While the beers are actually brewed in LIC, Rockaway Brewing Company has opened a cool tasting room on Beach 72nd Street, which will also involve a yet-to-be-named food setup by the crew behind Tacoway Beach. (In the meantime, if you get hungry, you can go to the corner and get Goody’s BBQ - delicious Caribbean BBQ take out that the owners don’t mind if you bring in.) It’s a little further away from most of the action, but it’s a worthy destination if you’re into craft beer.
A new-ish addition to the mix, Pico is a big indoor/outdoor sit-down Mexican restaurant. They make excellent margaritas, the space is great for big groups, and the Mexican food is good enough (and comes out in large enough portions) that it’ll more than get the job done after a long day at the beach.
You don’t go to Connolly’s to drink - you go to Connolly’s to get drunk. Connolly’s is the old-school Irish bar steps from the beach hub of 96th Street that is pure Rockaway. Their speciality is frozen drinks, which come in styrofoam cups. You’ll see people drinking out of them everywhere - at the bar, on the street, and at the beach. If you’re coming to Rockaway, a Connolly’s piña colada needs to be part of your experience.
You need to lay down a base before your full day in the sun, and Rockaway Bagels is the place to do it.
Now in its third year of existence, the Riis Park Beach Bazaar has made the Riis Park Beach a destination well worth spending an entire day at. What started as four of five vendors in one location has slowly but surely expanded, and now there are things to eat all over the “boardwalk,” or whatever you want to call the concrete path that surrounds Riis. The main area, known as “Bay 9” is the place to be - that’s the main hub that has ample seating and lots of action. It’s also where all of the below vendors are located.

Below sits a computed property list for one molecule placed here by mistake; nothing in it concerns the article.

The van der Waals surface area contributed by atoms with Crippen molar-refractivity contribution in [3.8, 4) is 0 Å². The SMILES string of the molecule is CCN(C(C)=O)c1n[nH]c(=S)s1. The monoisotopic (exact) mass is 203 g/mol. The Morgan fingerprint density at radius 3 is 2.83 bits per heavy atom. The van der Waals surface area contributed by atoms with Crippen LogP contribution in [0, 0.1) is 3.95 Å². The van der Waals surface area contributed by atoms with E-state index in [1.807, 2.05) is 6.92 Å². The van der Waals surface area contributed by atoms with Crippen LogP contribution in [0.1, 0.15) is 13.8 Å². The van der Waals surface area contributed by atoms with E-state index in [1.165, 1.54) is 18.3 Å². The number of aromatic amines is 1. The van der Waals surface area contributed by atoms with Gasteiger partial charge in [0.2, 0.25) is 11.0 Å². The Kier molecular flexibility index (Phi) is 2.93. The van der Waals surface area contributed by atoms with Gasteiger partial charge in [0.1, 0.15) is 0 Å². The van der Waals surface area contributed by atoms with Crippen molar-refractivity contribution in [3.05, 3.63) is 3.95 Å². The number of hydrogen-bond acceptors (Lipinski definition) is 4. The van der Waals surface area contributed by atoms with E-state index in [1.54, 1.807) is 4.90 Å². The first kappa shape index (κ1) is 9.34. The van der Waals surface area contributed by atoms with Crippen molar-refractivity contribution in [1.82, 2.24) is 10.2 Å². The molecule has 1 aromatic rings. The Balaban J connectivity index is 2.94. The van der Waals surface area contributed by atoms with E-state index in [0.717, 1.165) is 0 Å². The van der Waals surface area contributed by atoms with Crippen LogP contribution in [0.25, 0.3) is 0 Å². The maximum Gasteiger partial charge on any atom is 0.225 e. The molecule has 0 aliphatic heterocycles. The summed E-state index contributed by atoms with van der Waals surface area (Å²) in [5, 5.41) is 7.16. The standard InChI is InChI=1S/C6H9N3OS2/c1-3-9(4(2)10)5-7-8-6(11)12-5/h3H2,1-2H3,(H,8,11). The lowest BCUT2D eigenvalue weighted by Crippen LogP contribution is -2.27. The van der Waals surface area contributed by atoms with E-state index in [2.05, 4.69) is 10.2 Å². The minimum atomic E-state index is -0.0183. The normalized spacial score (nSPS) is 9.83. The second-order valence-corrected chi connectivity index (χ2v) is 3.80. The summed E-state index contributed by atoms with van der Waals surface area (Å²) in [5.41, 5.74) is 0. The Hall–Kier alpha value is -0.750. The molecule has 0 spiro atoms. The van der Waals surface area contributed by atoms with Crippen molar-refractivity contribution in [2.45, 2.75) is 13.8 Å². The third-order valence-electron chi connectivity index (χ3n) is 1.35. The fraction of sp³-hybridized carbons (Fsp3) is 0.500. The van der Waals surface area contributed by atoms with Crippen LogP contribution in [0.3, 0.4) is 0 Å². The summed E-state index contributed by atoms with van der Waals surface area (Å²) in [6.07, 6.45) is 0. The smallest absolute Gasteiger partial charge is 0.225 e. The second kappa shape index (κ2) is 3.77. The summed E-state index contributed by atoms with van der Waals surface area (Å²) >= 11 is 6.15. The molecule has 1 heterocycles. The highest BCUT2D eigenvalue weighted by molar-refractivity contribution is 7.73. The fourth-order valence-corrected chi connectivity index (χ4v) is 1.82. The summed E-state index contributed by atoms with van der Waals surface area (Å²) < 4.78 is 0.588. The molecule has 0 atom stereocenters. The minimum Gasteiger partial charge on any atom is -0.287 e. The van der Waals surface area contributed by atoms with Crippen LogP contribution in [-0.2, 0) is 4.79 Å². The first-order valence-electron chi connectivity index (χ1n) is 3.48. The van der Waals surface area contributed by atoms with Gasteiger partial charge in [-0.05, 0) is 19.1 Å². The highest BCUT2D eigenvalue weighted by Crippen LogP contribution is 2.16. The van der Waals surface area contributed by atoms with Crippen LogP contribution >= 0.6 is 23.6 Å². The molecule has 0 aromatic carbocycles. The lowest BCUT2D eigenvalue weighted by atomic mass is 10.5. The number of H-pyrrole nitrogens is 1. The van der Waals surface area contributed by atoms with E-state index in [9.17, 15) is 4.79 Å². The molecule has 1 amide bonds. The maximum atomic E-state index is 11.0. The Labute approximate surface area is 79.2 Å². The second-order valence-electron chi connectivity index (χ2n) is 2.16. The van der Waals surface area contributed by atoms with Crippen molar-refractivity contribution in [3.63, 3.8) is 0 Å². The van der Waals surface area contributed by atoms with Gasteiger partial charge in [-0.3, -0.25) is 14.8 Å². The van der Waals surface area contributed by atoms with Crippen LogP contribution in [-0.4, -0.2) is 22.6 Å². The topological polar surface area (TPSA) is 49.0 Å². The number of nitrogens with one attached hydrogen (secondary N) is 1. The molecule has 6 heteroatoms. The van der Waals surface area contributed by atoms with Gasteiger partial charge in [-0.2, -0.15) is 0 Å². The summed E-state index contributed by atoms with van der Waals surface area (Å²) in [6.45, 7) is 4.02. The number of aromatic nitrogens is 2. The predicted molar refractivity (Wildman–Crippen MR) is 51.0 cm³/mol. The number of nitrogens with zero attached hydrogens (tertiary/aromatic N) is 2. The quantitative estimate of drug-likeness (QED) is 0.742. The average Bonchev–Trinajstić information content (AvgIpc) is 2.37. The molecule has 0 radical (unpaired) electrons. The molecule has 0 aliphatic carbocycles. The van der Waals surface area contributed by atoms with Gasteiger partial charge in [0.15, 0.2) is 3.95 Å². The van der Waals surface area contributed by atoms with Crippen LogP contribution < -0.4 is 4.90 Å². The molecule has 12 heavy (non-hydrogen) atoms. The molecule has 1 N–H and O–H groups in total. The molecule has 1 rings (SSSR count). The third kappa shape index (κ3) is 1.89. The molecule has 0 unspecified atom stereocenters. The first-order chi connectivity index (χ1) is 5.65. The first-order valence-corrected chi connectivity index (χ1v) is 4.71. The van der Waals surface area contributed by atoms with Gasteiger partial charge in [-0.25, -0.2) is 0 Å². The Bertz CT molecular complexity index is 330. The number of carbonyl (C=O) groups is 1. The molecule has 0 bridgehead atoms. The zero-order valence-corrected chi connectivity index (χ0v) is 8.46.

Fletcher is a good BBQ spot in Gowanus, and they have an on-site smoker at their Riis Park Beach Bazaar outpost. They do pulled pork very well, so focus your attention there.
Whit’s recently moved to a kiosk at the Bazaar (with a big outdoor oven), but they’re still serving Rockaway’s best puffy crusts pizzas. And, if your timing is on, you might even get fish tacos. The owner (Whit) goes fishing in the morning, brings his catch to the restaurant, then cooks everything to order. So feel free to go off-menu and ask him what he’s got - just be careful, as you will be cursed at regardless. That’s how Whit shows affection. He’s the mayor around these parts, so be sure to show proper respect.
Ed & Bev’s
Ed & Bev’s does is a “Detroit-style Coney Island diner,” which means they make beach eats like hot dogs, fries, chicken fingers, and grilled cheese. Unlike your standard frozen-patty beach burger shack, though, the food here is actually high quality (organic, grass-fed, etc.). The Detroit-style Coney Dog is the main attraction.
Ample Hills Ice Cream
Our favorite NYC ice cream, with a location at the beach. Life is good.
Rockaway Clam Bar
Rockaway Clam Bar comes to us from the creators of Red Hook Lobster (who are actually local Rockaway folks), and they now have a stand in the Riis Park Beach Bazaar. In its first season this year, Rockaway Clam Bar serves reasonably priced seafood like peel ’n eat shrimp, chowder, fried clam rolls, lobster rolls and a bunch of other goodness. This is a necessary addition to the area, and the lobster/clam sliders should not be ignored.